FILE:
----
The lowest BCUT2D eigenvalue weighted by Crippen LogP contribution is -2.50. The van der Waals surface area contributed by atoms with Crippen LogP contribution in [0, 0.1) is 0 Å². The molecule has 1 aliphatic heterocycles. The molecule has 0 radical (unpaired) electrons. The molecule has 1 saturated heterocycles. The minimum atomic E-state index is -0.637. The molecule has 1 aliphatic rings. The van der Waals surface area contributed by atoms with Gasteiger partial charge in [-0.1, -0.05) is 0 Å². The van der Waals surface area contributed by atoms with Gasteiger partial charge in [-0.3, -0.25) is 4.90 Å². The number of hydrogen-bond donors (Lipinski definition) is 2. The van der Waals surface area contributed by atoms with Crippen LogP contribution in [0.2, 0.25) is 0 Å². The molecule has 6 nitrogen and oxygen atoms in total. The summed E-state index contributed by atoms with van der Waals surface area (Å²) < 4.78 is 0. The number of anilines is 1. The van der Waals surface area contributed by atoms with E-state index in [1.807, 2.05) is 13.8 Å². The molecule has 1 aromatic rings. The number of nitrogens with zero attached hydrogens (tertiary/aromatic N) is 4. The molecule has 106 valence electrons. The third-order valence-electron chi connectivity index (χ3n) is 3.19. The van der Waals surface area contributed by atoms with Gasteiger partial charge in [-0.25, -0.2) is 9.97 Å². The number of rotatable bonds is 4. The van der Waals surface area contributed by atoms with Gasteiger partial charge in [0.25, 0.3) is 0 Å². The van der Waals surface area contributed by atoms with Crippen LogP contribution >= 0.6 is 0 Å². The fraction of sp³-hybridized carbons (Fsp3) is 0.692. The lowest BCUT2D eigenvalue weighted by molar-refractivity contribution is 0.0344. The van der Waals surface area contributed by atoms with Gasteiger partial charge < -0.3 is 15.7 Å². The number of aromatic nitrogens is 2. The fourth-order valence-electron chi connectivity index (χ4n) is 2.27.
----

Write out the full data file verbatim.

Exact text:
The lowest BCUT2D eigenvalue weighted by Crippen LogP contribution is -2.50. The van der Waals surface area contributed by atoms with Crippen LogP contribution in [0, 0.1) is 0 Å². The molecule has 1 aliphatic heterocycles. The molecule has 0 radical (unpaired) electrons. The molecule has 1 saturated heterocycles. The minimum atomic E-state index is -0.637. The molecule has 1 aliphatic rings. The van der Waals surface area contributed by atoms with Gasteiger partial charge in [-0.1, -0.05) is 0 Å². The van der Waals surface area contributed by atoms with Gasteiger partial charge in [-0.3, -0.25) is 4.90 Å². The number of hydrogen-bond donors (Lipinski definition) is 2. The van der Waals surface area contributed by atoms with Crippen LogP contribution in [0.2, 0.25) is 0 Å². The molecule has 6 nitrogen and oxygen atoms in total. The summed E-state index contributed by atoms with van der Waals surface area (Å²) < 4.78 is 0. The number of anilines is 1. The van der Waals surface area contributed by atoms with E-state index in [1.807, 2.05) is 13.8 Å². The molecule has 1 aromatic rings. The number of nitrogens with zero attached hydrogens (tertiary/aromatic N) is 4. The molecule has 106 valence electrons. The third-order valence-electron chi connectivity index (χ3n) is 3.19. The van der Waals surface area contributed by atoms with Gasteiger partial charge in [-0.25, -0.2) is 9.97 Å². The number of rotatable bonds is 4. The van der Waals surface area contributed by atoms with Gasteiger partial charge in [0.25, 0.3) is 0 Å². The van der Waals surface area contributed by atoms with Crippen LogP contribution >= 0.6 is 0 Å². The fraction of sp³-hybridized carbons (Fsp3) is 0.692. The lowest BCUT2D eigenvalue weighted by molar-refractivity contribution is 0.0344. The van der Waals surface area contributed by atoms with Gasteiger partial charge < -0.3 is 15.7 Å². The number of aromatic nitrogens is 2. The fourth-order valence-electron chi connectivity index (χ4n) is 2.27.